Is a Stimulant Epidemic Next?
As word of the opioid crisis continues to trouble and intrigue the country, drug experts are anticipating a new epidemic on the horizon. Stimulants like cocaine and methamphetamine are known to be abused but joining them are prescription stimulants like Ritalin and Adderall. The supply of both illegal and legal stimulants is abundant and cheap, making these potent drugs the next likely source of an epidemic crisis.
Opioids continue to draw the majority of the attention, while stimulant abuse rapidly catches up. National law enforcement agencies testify that for every single kilo of heroin (an opioid), 15 kilos of stimulants are seized. In addition, government sources report stimulant use is on the rise. In fact, according to these same sources, stimulants are now utilized more than opioids by users seeking to “get high.” Opioids still account for more deaths by overdose in the United States, but according to the Centers for Disease Control (CDC) overdoses due to stimulants had risen as much as 30 percent according to the latest statistics.
Opioids produce an ecstatic, yet peaceful high which makes users sleepy, while stimulants energize, producing concentration and wakefulness which means each epidemic will affect different users. Of course, there is the opportunity for overlap with opioid users needing stimulants to function in their daily life.
The abuse of stimulants causes greater negative impact on the body of users. Stimulants cause damage to the cardiovascular system, causing high blood pressure, heart disease, stroke, lung disease, and brain damage. And in addition to irreversible damage, unlike opioids, there is no rescue drug available for stimulant overdose, nor is there one to curb stimulant cravings. To that end, the National Institute on Drug Abuse (NIDA) is currently researching the development of medications to aid those who are abusing stimulants as the demand for addiction treatment services continues to rise, even doubling in some parts of the country, especially those in regions with easy access to methamphetamine entering the country from Mexico.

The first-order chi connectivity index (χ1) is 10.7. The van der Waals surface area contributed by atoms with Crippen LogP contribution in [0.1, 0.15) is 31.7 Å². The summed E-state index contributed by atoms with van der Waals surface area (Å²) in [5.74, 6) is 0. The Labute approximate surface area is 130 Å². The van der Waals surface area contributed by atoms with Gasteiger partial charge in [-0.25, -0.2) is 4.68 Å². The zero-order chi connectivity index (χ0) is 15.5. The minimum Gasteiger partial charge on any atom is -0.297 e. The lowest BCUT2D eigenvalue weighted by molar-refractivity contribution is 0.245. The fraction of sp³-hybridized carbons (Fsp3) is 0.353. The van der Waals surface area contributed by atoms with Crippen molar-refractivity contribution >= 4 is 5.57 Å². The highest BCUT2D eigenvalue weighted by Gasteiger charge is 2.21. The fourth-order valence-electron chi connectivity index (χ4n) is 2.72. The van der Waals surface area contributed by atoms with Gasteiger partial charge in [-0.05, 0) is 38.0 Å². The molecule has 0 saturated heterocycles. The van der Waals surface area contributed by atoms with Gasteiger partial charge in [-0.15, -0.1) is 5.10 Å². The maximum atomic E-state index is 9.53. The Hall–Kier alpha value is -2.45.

The rise in meth’s inundation from Mexico came on the heels of Congress’ 2005 measures to make acquisition of the key ingredient pseudoephedrine (found in over-the-counter cold medicine). Congress’ action, while virtually ceasing the domestic production of meth, saw production move to Mexico, where its made with swimming pool cleaner P2P (phenyl-2-propanone) which results in a purer, more potent meth that is cheaper to produce, sell, and ultimately abuse. The purer form also results in greater frequencies of psychotic breaks.
Along with meth’s consistent flow into the country, cocaine supply is also high, a result of record crops in Columbia because of a government deal with farmers to buy coca plants if farmers promised to grow different crops in the future. Columbia is the source of nearly all cocaine seized by authorities in America.
And on top of the illegal stimulants being abused comes the legal stimulants in play, prescription drugs like Ritalin and Adderall (most often prescribed for attention deficit hyperactivity disorder) are being used and abused at staggering levels. While these prescription drugs effectively treat ADHD, their misuse (which includes using a drug incorrectly or using a drug not prescribed to you) continues to rise. SAMHSA (The Substance Abuse and Mental Health Services Administration) estimates that nearly 2 million individuals misuse prescription stimulants with the highest number of users between the age of 18 to 25. In addition, misuse of these prescription stimulant is not without risks – like its illegal counterparts, these drugs increase blood pressure and the chances of having a heart attack, stroke, or other cardiac event as well as the potential for addiction.
Stimulant abuse is very real and has the potential to be just as dangerous or even more so than the current opioid crisis.